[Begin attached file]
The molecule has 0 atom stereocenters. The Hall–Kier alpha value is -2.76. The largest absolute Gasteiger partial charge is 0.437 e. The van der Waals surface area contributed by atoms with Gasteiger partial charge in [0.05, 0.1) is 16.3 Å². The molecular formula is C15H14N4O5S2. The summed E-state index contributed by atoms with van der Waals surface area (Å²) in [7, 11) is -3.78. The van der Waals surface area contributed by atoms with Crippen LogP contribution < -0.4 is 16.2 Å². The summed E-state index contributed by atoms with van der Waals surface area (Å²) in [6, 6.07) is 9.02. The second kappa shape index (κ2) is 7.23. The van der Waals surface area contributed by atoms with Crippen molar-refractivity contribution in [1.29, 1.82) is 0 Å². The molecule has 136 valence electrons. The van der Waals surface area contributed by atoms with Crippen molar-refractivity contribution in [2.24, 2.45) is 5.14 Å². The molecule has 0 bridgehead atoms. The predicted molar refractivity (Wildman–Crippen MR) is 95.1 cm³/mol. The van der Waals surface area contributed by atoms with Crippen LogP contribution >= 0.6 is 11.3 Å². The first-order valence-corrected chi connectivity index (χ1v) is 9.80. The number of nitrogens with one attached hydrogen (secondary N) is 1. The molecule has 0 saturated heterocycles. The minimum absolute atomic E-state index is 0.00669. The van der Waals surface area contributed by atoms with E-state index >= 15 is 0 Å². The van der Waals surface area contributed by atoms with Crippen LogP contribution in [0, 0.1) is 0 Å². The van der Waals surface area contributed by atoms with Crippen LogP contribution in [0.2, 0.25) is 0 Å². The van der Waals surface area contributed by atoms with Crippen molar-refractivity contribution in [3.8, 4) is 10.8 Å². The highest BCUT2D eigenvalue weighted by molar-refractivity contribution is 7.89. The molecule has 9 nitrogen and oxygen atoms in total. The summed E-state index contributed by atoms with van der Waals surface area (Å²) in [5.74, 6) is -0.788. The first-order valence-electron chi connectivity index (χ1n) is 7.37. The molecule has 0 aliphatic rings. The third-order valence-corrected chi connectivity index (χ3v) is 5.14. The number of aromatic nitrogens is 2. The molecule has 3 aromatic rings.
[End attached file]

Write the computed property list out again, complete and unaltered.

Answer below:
The molecule has 0 atom stereocenters. The Hall–Kier alpha value is -2.76. The largest absolute Gasteiger partial charge is 0.437 e. The van der Waals surface area contributed by atoms with Gasteiger partial charge in [0.05, 0.1) is 16.3 Å². The molecular formula is C15H14N4O5S2. The summed E-state index contributed by atoms with van der Waals surface area (Å²) in [7, 11) is -3.78. The van der Waals surface area contributed by atoms with Crippen LogP contribution < -0.4 is 16.2 Å². The summed E-state index contributed by atoms with van der Waals surface area (Å²) in [6, 6.07) is 9.02. The second kappa shape index (κ2) is 7.23. The van der Waals surface area contributed by atoms with Crippen molar-refractivity contribution in [1.29, 1.82) is 0 Å². The molecule has 136 valence electrons. The van der Waals surface area contributed by atoms with Crippen molar-refractivity contribution in [2.24, 2.45) is 5.14 Å². The molecule has 0 bridgehead atoms. The predicted molar refractivity (Wildman–Crippen MR) is 95.1 cm³/mol. The van der Waals surface area contributed by atoms with Crippen LogP contribution >= 0.6 is 11.3 Å². The first-order valence-corrected chi connectivity index (χ1v) is 9.80. The number of nitrogens with one attached hydrogen (secondary N) is 1. The molecule has 0 saturated heterocycles. The minimum absolute atomic E-state index is 0.00669. The van der Waals surface area contributed by atoms with E-state index >= 15 is 0 Å². The van der Waals surface area contributed by atoms with Crippen LogP contribution in [0, 0.1) is 0 Å². The van der Waals surface area contributed by atoms with Crippen LogP contribution in [0.2, 0.25) is 0 Å². The van der Waals surface area contributed by atoms with Crippen molar-refractivity contribution in [3.8, 4) is 10.8 Å². The highest BCUT2D eigenvalue weighted by molar-refractivity contribution is 7.89. The molecule has 9 nitrogen and oxygen atoms in total. The summed E-state index contributed by atoms with van der Waals surface area (Å²) in [5.74, 6) is -0.788. The first-order valence-electron chi connectivity index (χ1n) is 7.37. The molecule has 0 aliphatic rings. The third-order valence-corrected chi connectivity index (χ3v) is 5.14. The number of aromatic nitrogens is 2. The molecule has 3 aromatic rings.